Monday, 12 April 2010

Baltasar Garzón

Several readers of this blog have sent me links dealing with the Baltasar Garzón case. Spanish judge Garzón is being subjected to proceedings that could result in a 20-year suspension from his functions. See, for example, The Guardian. Far-right organizations are behind the initiative, which says he abused his position by simply ignoring the 1977 amnesty legislation in order to proceed with an investigation into disappearances during the Spanish Civil War. Garzón deserves our support in his struggle for judicial independence.
Certainly there is nothing abusive about pursuing this investigation. Moreover, Judge Garzón doesn’t disregard the 1977 amnesty law in Spain. Rather, he confronts it, referring to recent legal authority on amnesties, notably the ruling of the Special Court for Sierra Leone. The New York Times published a very supportive editorial a few days ago.
I’ve been interested in the case for some time because of the judgment itself, which presents some interesting legal features with respect to crimes against humanity. The judgment cites the definition from article 7 of the Rome Statute, noting that the crime of ‘unlawful detention’ and other punishable acts of crimes against humanity were covered by Spanish criminal law in 1936. Regrettably, it does not explore the difficult legal issues that make the finding to dramatic.
To my knowledge, Garzón’s decision on the case (there is only a Spanish-language version) is support for the existence of crimes against humanity as a punishable crime under international law prior to 1939. The Nuremberg judgment, of course, supports the existence of crimes against humanity, but only starting with the outbreak of the Second World War. Moreover, Nuremberg only recognizes crimes against humanity to the extent that there is a nexus with aggressive war. Thus, a finding of crimes against humanity in Spain prior to 1939 not only sets the clock back a few years in terms of the recognition of the concept, but it also is authority for crimes against humanity being punishable in a non-international armed conflict.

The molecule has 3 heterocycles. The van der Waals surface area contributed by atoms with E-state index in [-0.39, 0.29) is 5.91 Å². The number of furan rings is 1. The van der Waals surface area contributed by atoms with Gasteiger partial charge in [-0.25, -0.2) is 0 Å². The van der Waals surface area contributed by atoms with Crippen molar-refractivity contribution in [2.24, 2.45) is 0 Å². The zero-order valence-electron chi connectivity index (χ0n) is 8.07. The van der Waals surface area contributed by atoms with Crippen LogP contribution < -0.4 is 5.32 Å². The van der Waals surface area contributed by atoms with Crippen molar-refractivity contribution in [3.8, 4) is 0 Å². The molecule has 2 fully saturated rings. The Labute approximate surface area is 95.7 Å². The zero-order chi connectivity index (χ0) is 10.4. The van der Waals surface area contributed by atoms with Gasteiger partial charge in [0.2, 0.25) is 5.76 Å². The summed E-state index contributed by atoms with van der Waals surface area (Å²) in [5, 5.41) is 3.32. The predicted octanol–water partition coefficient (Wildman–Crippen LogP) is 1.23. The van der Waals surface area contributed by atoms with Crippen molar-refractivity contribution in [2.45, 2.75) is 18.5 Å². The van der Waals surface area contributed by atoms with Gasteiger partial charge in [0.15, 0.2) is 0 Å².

Of even greater significance is the recognition of crimes against humanity subsequent to the end of the Spanish Civil War, in 1939. This would be the earliest judicial recognition of crimes against humanity committed in peacetime.
This recalls a judgment of the European Court of Human Rights of a few years ago, in Kolk et al. v. Lithuania, dismissing an application challenging a conviction for crimes against humanity committed in the Soviet Union in 1949. Professor Antonio Cassese wrote a fascinating comment on the decision, lamenting the failure to address the issue of whether crimes against humanity could be committed in peacetime (‘Balancing the Prosecution of Crimes against Humanity and Non-Retroactivity of Criminal Law’, (2006) 4 Journal of International Criminal Justice 410). He said that in 1949 ‘the indispensable link between those crimes and war had not yet been severed. It is only later, in the late 1960s, that a general rule gradually began to evolve, prohibiting crimes against humanity even when committed in time of peace.’ Professor Cassese’s remark adds a useful nuance to the famous statement in the Tadic Jurisdictional Decision of 2 October 1995 (para. 14), which said
the nexus between crimes against humanity and either crimes against peace or war crimes, required by the Nuremberg Charter, was peculiar to the jurisdiction of the Nuremberg Tribunal. Although the nexus requirement in the Nuremberg Charter was carried over to the 1948 General Assembly resolution affirming the Nuremberg
principles, there is no logical or legal basis for this requirement and it has been abandoned in subsequent State practice with respect to crimes against humanity. Most notably, the nexus requirement was eliminated from the definition of crimes against humanity contained in Article II(1)(c) of Control Council Law No. 10 of 20 December 1945. (Control Council Law No. 10, Control Council for Germany, Official Gazette, 31 January 1946, at p. 50.).
As can be seen, Professor Cassese's comment in the 2006 article goes beyond suggesting the nexus in the Nuremberg judgment is 'peculiar' to the Tribunal, and suggests that it was actually part of customary international law until at least the 1960s.